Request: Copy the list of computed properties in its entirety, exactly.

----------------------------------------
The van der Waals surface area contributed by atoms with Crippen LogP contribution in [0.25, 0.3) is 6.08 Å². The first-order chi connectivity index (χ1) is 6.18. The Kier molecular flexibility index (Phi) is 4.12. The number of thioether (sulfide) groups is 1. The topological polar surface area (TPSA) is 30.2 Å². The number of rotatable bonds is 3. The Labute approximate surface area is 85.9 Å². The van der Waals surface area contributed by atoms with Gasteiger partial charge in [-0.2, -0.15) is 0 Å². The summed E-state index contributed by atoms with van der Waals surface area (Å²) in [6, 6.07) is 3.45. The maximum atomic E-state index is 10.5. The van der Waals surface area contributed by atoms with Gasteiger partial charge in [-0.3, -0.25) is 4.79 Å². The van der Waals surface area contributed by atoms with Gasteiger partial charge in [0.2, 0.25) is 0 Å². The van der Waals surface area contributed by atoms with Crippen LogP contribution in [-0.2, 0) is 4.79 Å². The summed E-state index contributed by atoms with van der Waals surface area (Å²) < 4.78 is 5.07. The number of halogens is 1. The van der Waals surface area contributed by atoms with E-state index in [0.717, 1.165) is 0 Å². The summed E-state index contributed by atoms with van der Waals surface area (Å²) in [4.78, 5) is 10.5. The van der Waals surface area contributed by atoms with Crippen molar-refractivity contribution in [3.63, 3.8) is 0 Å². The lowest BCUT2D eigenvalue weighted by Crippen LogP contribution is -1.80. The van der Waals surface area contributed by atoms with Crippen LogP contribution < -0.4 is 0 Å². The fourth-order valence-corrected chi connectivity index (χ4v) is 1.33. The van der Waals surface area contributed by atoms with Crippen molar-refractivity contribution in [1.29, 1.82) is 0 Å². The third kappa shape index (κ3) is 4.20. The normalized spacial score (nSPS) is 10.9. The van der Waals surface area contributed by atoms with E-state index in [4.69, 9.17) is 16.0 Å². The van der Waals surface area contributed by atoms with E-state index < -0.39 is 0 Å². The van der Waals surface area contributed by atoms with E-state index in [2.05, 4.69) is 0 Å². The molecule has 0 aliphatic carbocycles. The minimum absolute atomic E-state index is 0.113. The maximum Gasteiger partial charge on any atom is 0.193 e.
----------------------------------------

The van der Waals surface area contributed by atoms with Crippen LogP contribution in [0.25, 0.3) is 6.08 Å². The first-order chi connectivity index (χ1) is 6.18. The Kier molecular flexibility index (Phi) is 4.12. The number of thioether (sulfide) groups is 1. The topological polar surface area (TPSA) is 30.2 Å². The number of rotatable bonds is 3. The Labute approximate surface area is 85.9 Å². The van der Waals surface area contributed by atoms with Gasteiger partial charge in [-0.2, -0.15) is 0 Å². The summed E-state index contributed by atoms with van der Waals surface area (Å²) in [6, 6.07) is 3.45. The maximum atomic E-state index is 10.5. The van der Waals surface area contributed by atoms with Gasteiger partial charge in [-0.3, -0.25) is 4.79 Å². The van der Waals surface area contributed by atoms with Gasteiger partial charge in [0.2, 0.25) is 0 Å². The van der Waals surface area contributed by atoms with Crippen LogP contribution in [-0.2, 0) is 4.79 Å². The summed E-state index contributed by atoms with van der Waals surface area (Å²) < 4.78 is 5.07. The number of halogens is 1. The van der Waals surface area contributed by atoms with E-state index in [0.717, 1.165) is 0 Å². The summed E-state index contributed by atoms with van der Waals surface area (Å²) in [4.78, 5) is 10.5. The van der Waals surface area contributed by atoms with Crippen molar-refractivity contribution in [3.63, 3.8) is 0 Å². The lowest BCUT2D eigenvalue weighted by Crippen LogP contribution is -1.80. The van der Waals surface area contributed by atoms with Crippen LogP contribution < -0.4 is 0 Å². The fourth-order valence-corrected chi connectivity index (χ4v) is 1.33. The van der Waals surface area contributed by atoms with Crippen molar-refractivity contribution in [1.29, 1.82) is 0 Å². The third kappa shape index (κ3) is 4.20. The normalized spacial score (nSPS) is 10.9. The van der Waals surface area contributed by atoms with E-state index in [4.69, 9.17) is 16.0 Å². The van der Waals surface area contributed by atoms with E-state index < -0.39 is 0 Å². The van der Waals surface area contributed by atoms with E-state index in [2.05, 4.69) is 0 Å². The molecule has 0 aliphatic carbocycles. The minimum absolute atomic E-state index is 0.113. The maximum Gasteiger partial charge on any atom is 0.193 e.